Birmingham was the scene for last night’s third and final Party Leaders’ Debate and completes a trilogy which has the potential to change the way British politics works forever. Whoever wins the election, whatever House of Commons permutation the voters throw up, things will probably never be quite the same again.
There were no gaffes, no surprises, no game-changing performances and no clear winner last night – it’s almost as if the leaders had all finally learned how the format works. The opening statements were all solid, with carefully chosen turns of phrase, and both Brown and Cameron have clearly learned the Clegg trick of directly addressing the viewers at home. It was also a surprisingly strong examination of policy.
In many respects Nick Clegg had the most to lose last night (remarkable when you consider the complexion of this campaign prior to the first debate). His dominant performance in Manchester a fortnight ago turned the 2010 Election on its head, leading to astonishing poll ratings for the Liberal Democrats which have broadly placed them ahead of Labour ever since. Clegg put in another impressive turn last night, even managing to perform strongly on immigration, an area that might not be considered to be a Lib Dem strong point. It was also notable that, throughout the debate, he seemed to listen more readily than the other two – Cameron and Brown gave the impression of simply waiting for their turn to speak.
David Cameron, who yesterday welcomed an endorsement from The Economist, came into this confrontation on the back of a poor performance in the first debate and only a marginal improvement in the second. Conservative commentators have spent the last two weeks predicting that he would pull a rabbit out of the hat when the pressure was on – instead he turned in another ordinary performance. He was never likely to fare well on economic policy, but he also managed to look dishonest and ill-briefed on immigration, a topic he might have expected to do well on. The spin in today’s Tory press is predictably of a positive nature, but another average performance last night merely highlights the surprising lack of impact the heavily marketed Cameron has had on this campaign. The Conservative operation threatens to be more than slightly jittery for the next seven days.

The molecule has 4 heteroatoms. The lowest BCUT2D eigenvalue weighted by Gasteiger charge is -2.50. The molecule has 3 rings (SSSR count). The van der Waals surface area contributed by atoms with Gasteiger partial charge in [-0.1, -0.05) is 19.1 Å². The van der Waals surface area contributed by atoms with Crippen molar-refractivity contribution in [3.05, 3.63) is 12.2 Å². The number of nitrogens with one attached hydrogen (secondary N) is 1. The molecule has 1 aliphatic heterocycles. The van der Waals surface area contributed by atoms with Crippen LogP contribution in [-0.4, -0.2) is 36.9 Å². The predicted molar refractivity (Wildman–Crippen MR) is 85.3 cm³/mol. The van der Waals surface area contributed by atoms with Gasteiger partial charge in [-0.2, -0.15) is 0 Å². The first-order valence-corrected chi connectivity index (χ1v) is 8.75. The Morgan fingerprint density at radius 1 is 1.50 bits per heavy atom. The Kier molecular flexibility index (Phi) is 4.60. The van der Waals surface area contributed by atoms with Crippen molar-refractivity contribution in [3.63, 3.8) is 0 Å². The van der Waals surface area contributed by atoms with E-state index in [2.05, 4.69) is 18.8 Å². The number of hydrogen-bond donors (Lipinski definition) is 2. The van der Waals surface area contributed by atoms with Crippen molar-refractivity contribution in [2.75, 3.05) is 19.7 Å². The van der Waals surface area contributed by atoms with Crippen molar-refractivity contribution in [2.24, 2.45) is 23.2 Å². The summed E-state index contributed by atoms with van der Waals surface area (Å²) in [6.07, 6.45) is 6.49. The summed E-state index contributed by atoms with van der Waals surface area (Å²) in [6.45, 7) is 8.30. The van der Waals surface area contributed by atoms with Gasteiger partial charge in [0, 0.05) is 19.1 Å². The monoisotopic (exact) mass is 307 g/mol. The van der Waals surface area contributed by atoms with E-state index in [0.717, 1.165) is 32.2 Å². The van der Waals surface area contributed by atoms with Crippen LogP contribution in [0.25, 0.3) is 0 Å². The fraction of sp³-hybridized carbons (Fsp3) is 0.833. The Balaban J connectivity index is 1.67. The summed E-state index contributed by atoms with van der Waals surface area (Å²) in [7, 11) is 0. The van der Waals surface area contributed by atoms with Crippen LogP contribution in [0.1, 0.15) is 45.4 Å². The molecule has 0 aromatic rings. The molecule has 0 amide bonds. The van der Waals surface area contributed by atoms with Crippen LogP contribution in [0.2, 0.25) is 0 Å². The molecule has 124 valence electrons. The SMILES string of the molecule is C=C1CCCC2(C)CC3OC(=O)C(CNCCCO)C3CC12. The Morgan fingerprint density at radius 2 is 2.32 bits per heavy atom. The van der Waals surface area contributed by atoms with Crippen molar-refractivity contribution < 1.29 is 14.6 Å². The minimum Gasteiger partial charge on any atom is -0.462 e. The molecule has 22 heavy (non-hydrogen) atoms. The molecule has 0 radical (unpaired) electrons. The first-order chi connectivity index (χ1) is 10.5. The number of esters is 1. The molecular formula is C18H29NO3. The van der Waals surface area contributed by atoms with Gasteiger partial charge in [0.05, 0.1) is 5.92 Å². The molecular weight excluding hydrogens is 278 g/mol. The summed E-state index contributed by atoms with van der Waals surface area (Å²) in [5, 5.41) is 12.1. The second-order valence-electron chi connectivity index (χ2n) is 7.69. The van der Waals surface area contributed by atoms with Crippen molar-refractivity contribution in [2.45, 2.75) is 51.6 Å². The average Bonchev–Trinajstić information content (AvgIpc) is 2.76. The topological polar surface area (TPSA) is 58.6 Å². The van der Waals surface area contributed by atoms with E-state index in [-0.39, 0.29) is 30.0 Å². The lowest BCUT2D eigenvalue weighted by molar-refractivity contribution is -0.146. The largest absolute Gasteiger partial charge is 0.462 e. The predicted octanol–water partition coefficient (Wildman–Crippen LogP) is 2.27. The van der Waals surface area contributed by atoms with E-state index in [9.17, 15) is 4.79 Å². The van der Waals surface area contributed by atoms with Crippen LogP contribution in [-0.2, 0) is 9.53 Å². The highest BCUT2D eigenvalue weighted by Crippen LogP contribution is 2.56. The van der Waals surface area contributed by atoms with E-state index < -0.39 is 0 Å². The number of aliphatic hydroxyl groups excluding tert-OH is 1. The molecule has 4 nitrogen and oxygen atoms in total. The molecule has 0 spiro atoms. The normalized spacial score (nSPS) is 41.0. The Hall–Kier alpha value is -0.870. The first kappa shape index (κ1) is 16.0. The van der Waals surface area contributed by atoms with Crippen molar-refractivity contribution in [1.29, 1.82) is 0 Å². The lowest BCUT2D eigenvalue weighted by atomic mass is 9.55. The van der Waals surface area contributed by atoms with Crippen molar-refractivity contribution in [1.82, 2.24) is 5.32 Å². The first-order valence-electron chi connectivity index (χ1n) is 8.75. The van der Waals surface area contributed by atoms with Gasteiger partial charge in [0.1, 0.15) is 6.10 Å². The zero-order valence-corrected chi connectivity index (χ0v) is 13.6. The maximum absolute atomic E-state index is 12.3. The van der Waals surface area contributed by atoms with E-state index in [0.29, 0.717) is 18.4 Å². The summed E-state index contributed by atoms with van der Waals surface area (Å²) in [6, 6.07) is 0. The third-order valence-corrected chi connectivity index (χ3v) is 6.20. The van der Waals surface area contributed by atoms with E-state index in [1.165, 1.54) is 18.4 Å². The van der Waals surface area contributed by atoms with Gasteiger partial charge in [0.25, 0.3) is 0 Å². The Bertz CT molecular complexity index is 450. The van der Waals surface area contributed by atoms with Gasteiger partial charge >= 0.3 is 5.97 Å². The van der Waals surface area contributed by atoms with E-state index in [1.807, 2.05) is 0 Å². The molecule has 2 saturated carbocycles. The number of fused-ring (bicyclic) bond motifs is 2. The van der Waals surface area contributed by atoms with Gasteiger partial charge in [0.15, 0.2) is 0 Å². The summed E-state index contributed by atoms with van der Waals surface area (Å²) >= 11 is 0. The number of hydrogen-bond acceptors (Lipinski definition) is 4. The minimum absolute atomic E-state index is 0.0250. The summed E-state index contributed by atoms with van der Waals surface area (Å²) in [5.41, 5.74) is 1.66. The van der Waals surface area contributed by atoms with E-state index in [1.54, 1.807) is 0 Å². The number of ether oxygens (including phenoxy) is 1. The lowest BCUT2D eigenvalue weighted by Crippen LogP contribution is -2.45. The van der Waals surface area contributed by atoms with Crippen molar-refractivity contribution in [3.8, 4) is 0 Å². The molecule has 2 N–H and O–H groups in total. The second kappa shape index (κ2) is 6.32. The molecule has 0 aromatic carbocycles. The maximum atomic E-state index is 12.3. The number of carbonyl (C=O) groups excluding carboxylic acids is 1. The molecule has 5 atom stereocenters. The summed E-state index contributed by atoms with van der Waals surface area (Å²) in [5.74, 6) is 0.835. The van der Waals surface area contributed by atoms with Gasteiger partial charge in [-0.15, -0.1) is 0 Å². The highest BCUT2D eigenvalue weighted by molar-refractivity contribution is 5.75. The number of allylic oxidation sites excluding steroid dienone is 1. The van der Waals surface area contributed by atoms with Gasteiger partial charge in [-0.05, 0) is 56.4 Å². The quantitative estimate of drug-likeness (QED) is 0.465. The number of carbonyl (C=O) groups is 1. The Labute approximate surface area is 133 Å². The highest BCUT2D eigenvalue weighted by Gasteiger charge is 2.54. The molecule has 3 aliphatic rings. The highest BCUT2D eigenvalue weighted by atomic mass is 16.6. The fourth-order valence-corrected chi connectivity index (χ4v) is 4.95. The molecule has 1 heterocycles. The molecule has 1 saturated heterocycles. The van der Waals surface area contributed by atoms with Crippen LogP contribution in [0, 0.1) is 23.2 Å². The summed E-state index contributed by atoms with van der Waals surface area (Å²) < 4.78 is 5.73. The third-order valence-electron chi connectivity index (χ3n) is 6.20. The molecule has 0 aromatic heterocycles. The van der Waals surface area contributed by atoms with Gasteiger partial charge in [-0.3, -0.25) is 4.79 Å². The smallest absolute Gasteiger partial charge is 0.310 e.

Gordon Brown, attempting to put the media feeding frenzy of ‘Bigotgate’ behind him, must have viewed this debate as a chance to concentrate on what he considers to be his strongest area: the economy. I think he put in his best debate performance, speaking confidently on his favourite subject. In his opening statement he made a smart move by admitting (referring to the incident in Rochdale) that he doesn’t always get things right, and throughout the debate he also deployed a good tactic of painting the Tories as the party of the 1930s. The problem is, the message is almost always lost in Brown’s delivery – no matter how hard he tries, television is not his medium.
Over the sequence of televised debates it’s clear that Nick Clegg has made the strongest impact of all the party leaders. Whether Labour and the Tories can shore up their vote share, which has dipped so dramatically over the campaign, is still unknown at this point. But what seems obvious is that Clegg, the clear winner over the three debates, is set to lead the Liberal Democrats to their best result since the party’s formation in the 1980s. This could still prove to be the greatest ‘change’ of all to Britain’s old-fashioned ways of doing politics.